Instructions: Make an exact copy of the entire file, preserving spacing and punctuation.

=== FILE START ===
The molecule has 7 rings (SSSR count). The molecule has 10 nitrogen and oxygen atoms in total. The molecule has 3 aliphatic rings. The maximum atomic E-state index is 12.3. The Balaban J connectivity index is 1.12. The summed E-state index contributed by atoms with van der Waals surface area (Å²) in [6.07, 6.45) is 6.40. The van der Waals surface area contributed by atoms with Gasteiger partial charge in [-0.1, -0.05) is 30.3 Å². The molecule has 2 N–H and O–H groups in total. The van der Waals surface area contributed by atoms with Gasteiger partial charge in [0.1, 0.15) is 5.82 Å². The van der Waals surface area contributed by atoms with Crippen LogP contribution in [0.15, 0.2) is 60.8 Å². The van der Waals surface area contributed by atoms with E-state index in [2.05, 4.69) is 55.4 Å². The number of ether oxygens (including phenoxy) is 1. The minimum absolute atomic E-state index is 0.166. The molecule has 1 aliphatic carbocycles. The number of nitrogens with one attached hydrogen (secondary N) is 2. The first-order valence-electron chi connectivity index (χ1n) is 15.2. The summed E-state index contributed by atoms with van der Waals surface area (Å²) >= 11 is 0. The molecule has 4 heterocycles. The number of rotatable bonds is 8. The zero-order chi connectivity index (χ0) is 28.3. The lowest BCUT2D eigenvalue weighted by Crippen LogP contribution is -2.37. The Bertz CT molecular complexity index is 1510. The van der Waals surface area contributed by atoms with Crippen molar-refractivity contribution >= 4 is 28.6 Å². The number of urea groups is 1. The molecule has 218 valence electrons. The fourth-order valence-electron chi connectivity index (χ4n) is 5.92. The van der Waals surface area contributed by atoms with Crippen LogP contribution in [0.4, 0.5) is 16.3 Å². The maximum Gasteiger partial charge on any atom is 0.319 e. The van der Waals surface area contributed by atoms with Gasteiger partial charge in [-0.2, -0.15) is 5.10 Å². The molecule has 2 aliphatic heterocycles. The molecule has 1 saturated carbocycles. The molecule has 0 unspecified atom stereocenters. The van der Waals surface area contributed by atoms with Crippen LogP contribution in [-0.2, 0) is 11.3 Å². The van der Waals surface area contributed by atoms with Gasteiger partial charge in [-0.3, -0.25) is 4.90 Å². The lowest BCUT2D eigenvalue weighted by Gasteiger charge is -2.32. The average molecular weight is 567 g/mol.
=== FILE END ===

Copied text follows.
The molecule has 7 rings (SSSR count). The molecule has 10 nitrogen and oxygen atoms in total. The molecule has 3 aliphatic rings. The maximum atomic E-state index is 12.3. The Balaban J connectivity index is 1.12. The summed E-state index contributed by atoms with van der Waals surface area (Å²) in [6.07, 6.45) is 6.40. The van der Waals surface area contributed by atoms with Gasteiger partial charge in [-0.1, -0.05) is 30.3 Å². The molecule has 2 N–H and O–H groups in total. The van der Waals surface area contributed by atoms with Gasteiger partial charge in [0.1, 0.15) is 5.82 Å². The van der Waals surface area contributed by atoms with Crippen LogP contribution in [0.15, 0.2) is 60.8 Å². The van der Waals surface area contributed by atoms with E-state index in [2.05, 4.69) is 55.4 Å². The number of ether oxygens (including phenoxy) is 1. The minimum absolute atomic E-state index is 0.166. The molecule has 1 aliphatic carbocycles. The number of nitrogens with one attached hydrogen (secondary N) is 2. The first-order valence-electron chi connectivity index (χ1n) is 15.2. The summed E-state index contributed by atoms with van der Waals surface area (Å²) >= 11 is 0. The molecule has 4 heterocycles. The number of rotatable bonds is 8. The zero-order chi connectivity index (χ0) is 28.3. The lowest BCUT2D eigenvalue weighted by Crippen LogP contribution is -2.37. The Bertz CT molecular complexity index is 1510. The van der Waals surface area contributed by atoms with Crippen molar-refractivity contribution >= 4 is 28.6 Å². The number of urea groups is 1. The molecule has 218 valence electrons. The fourth-order valence-electron chi connectivity index (χ4n) is 5.92. The van der Waals surface area contributed by atoms with Crippen LogP contribution in [0.4, 0.5) is 16.3 Å². The maximum Gasteiger partial charge on any atom is 0.319 e. The van der Waals surface area contributed by atoms with Gasteiger partial charge in [-0.2, -0.15) is 5.10 Å². The molecule has 2 aliphatic heterocycles. The molecule has 1 saturated carbocycles. The molecule has 0 unspecified atom stereocenters. The van der Waals surface area contributed by atoms with Crippen LogP contribution in [-0.2, 0) is 11.3 Å². The van der Waals surface area contributed by atoms with Gasteiger partial charge in [-0.3, -0.25) is 4.90 Å². The lowest BCUT2D eigenvalue weighted by Gasteiger charge is -2.32. The average molecular weight is 567 g/mol.